Hello fellow learners! This article is written specifically to present an English translation of footnotes 84 and 85 in The Definitions of Hermēs Trismegistus to Asclepius, which can be found in “The Way of Hermes” by Clement Salaman.
Footnote 84 cites the French Paramelle-Mahé (1990-1991) p.123 n.12; while footnote 85 cites HHE (Hermès en Haute-Égypte) vol.2 p.294. Both of these are written by Jean-Pierre Mahé in French and have been translated, by myself, into English for the reader.
Paramelle-Mahé p.123 reads as follows:
“One might wonder if there is any link between these HO [or the OH] and the fragments of the DH preceded in C. Would they originally belong to the hermetic source? In favour of this hypothesis, it could be observed that, stylistically, some passages of the OH have quite the appearance of definitions or brief sentences. In addition, the development on the human law (OH III) can bring back different formulations of the DH. Finally, it should be noted that the DH are incomplete in Armenian. They are interrupted abruptly, in DH X,7, by an interpolation inspired by Nemesius of Emesus. However, just before this interpolation, the last paragraph of the text that remained pending is parallel to SH XIX,1. Would he be defrauding us of concluding that SH XIX,2-7 would constitute the sequence of DH and that our OH would represent even later developments extracted from the hermetic source? Other arguments seem to carry weight in the opposite direction. First of all the OH are separated from the DH by a quote from CH XVI,4. In addition, they have great affinities with SH VIII and SH XV-XX, especially SH XV-XVII, which are addressed to Ammon. Now we know, by their title preserved in Armenian, that the DH are addressed to Asclepius. Finally, A.-J. Festugière detects in SH XV. XIX (which he considers to be the continuation of XVII) and XXII the influence of the pneumatic medical school, in particular the Οροι ίατριχοί [Terms of healers]) of Ps. Galen, which date at the earliest from the third century AD. If this comparison is valid, the chronological index probably also applies to our unpublished works, which are especially close to these memes extracted from Stobaeus. But such a late date contrasts with the fact that some sentences included in the DH served as a source for CH I, the famous Poimandres, which dates back to the very beginning of the second century.“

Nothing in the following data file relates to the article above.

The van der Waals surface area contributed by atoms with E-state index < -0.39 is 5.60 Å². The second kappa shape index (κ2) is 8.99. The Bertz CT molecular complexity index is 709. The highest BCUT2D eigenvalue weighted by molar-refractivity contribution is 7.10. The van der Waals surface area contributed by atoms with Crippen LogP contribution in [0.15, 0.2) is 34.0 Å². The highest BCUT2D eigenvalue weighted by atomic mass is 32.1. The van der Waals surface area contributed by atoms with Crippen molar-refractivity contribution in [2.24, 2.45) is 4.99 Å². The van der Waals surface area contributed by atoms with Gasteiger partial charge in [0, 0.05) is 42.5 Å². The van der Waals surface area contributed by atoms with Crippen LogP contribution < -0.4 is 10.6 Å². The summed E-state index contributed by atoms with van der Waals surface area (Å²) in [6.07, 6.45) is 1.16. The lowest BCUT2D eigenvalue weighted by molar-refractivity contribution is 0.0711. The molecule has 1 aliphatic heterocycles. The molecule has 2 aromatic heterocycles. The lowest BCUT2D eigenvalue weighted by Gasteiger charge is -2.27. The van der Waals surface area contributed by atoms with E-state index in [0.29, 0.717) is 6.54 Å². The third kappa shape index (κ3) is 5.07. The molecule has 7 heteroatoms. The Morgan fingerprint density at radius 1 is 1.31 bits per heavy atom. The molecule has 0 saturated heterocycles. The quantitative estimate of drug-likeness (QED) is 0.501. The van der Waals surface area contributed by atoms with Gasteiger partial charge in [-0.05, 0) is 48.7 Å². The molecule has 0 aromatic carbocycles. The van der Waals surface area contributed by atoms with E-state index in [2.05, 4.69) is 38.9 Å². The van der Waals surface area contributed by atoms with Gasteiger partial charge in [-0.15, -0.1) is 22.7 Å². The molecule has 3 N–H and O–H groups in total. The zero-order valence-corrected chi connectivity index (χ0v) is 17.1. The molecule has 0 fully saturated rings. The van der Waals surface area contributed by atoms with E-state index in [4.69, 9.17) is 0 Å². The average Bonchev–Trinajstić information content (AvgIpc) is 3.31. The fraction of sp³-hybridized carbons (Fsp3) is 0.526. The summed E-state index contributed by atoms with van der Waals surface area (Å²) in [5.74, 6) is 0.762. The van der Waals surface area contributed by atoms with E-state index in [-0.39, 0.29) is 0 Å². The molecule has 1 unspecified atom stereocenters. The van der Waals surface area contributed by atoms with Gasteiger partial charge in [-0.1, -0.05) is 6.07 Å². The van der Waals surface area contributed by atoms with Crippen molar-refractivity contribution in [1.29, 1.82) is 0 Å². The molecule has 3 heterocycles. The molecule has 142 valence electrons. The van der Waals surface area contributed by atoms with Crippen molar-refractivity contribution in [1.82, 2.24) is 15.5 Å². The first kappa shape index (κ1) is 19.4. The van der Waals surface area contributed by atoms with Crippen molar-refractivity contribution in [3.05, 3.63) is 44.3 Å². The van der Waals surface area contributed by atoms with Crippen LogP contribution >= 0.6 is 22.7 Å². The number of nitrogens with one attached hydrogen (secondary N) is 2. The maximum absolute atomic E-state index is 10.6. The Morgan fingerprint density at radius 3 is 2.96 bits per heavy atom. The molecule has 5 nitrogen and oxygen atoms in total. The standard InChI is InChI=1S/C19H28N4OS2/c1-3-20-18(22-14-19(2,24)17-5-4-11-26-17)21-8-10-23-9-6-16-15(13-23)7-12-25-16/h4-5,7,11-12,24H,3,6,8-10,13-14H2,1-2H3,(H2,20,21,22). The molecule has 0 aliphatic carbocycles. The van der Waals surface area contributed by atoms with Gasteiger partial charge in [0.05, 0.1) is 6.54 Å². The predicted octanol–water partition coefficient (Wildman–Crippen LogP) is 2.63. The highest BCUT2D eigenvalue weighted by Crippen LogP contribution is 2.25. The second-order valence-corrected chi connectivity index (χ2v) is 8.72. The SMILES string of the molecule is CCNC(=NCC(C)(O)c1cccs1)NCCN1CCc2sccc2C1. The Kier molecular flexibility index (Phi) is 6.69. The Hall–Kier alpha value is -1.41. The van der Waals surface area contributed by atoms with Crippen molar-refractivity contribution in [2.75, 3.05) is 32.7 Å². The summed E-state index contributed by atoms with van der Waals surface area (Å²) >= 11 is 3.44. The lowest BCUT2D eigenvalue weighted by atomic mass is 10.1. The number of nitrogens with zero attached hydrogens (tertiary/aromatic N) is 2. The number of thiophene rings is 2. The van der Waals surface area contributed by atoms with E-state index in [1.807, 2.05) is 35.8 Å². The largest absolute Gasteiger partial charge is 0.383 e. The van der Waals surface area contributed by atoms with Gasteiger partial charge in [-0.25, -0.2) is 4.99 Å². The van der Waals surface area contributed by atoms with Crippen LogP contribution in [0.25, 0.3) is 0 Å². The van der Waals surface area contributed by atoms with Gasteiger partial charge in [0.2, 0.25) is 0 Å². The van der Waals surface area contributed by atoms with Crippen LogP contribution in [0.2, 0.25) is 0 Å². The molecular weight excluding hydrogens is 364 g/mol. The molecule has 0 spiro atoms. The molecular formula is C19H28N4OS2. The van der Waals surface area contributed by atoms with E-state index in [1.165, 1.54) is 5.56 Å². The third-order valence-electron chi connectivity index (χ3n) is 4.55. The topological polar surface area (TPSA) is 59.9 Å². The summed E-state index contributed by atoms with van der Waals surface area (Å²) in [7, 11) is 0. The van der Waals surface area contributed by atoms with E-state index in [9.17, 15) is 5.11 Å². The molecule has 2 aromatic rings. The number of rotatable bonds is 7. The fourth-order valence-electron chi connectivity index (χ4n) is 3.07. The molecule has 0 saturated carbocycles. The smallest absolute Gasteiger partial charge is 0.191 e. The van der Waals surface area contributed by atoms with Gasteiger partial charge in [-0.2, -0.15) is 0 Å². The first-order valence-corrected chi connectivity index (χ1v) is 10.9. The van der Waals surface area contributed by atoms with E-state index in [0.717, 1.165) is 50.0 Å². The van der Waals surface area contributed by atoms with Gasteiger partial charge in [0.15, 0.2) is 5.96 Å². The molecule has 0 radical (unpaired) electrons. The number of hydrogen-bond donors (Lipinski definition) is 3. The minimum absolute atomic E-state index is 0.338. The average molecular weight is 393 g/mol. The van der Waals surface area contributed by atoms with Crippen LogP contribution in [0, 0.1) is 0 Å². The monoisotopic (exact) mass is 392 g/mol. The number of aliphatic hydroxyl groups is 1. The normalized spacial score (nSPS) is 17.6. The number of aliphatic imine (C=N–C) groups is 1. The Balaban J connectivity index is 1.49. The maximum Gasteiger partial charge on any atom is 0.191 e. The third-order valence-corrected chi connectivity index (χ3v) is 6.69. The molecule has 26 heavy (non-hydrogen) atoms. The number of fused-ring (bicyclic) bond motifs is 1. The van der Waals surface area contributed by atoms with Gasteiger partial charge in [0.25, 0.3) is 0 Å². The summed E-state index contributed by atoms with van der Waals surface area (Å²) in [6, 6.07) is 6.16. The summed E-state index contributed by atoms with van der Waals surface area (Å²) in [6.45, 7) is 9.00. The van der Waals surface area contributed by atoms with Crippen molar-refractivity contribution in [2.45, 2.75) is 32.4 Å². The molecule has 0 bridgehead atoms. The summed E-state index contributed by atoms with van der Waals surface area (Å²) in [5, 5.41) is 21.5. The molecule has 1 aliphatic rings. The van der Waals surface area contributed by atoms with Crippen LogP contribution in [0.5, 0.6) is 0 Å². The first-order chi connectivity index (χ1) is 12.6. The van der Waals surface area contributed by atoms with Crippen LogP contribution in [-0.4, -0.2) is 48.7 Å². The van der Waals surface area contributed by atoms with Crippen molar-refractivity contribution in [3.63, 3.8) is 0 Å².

HHE v.2 p.294 reads as follows:
“(DH VII,2) That is, in ancient Egypt, the office of Khnum, the potter god, who became the Agathodemon of Ptolemaic Egypt and lends his name to one of the sages of Hermeticism. For example, the Loyalist Teaching attributes the merits to Pharon: He is the heir of every god, it is Khnum of everyone, the progenitor who creates humans. The Wisdom of Amanemope similarly teaches that man is made of clay mixed with straw and god is his Creator. However, except in the texts of Merikare are previously quoted, we do not learn the details of the office of the potter. Here again these are the the closest text to Trismegistus, in time as in form, is the Hymn to Khnum by Esna.
Hymn to Khnum:
… He opened his eyes, He cleared the access of the ears, he put The body in intimate contact with the atmosphere, He made his mouth to eat.
… He organized the race of blood in the bones…… shaping the skin on the limbs…… the hands, with their fingers, to accomplish their work…
… The bladder, to urinate… the heart, to serve as a guide… the testicles,… the anus, to fulfill its function…
… He is their father, he, Tanen, who gave birth to everything that exists… Had her mouth spat out that they were born immediately?
[Cf.] CH V,6-7:
Who drew The Circle of Eyes? Who drilled the holes in the nostrils and ears? Who made the mouth opening? Who stretched the muscles and tied them up? Who drove the vein canals? Who solidified the bones? Who covered all the flesh with skin? Who separated the fingers? Who enlarged the soles of the feet? Who pierced [passages for] the pores? Who extended the spleen? Who shaped the pyramid-shaped heart?… Who hid the shameful parts?… What father, what mother, if not the invisible God who, by his own will, made everything?”
The “Hymn to Khnum” (Khnum being the Egyptian equivalent of the Greek Agathos Daimon) is compared with and shown to us to be a reflection of two specific verses of the Corpus Hermeticum: CH 5.6-7.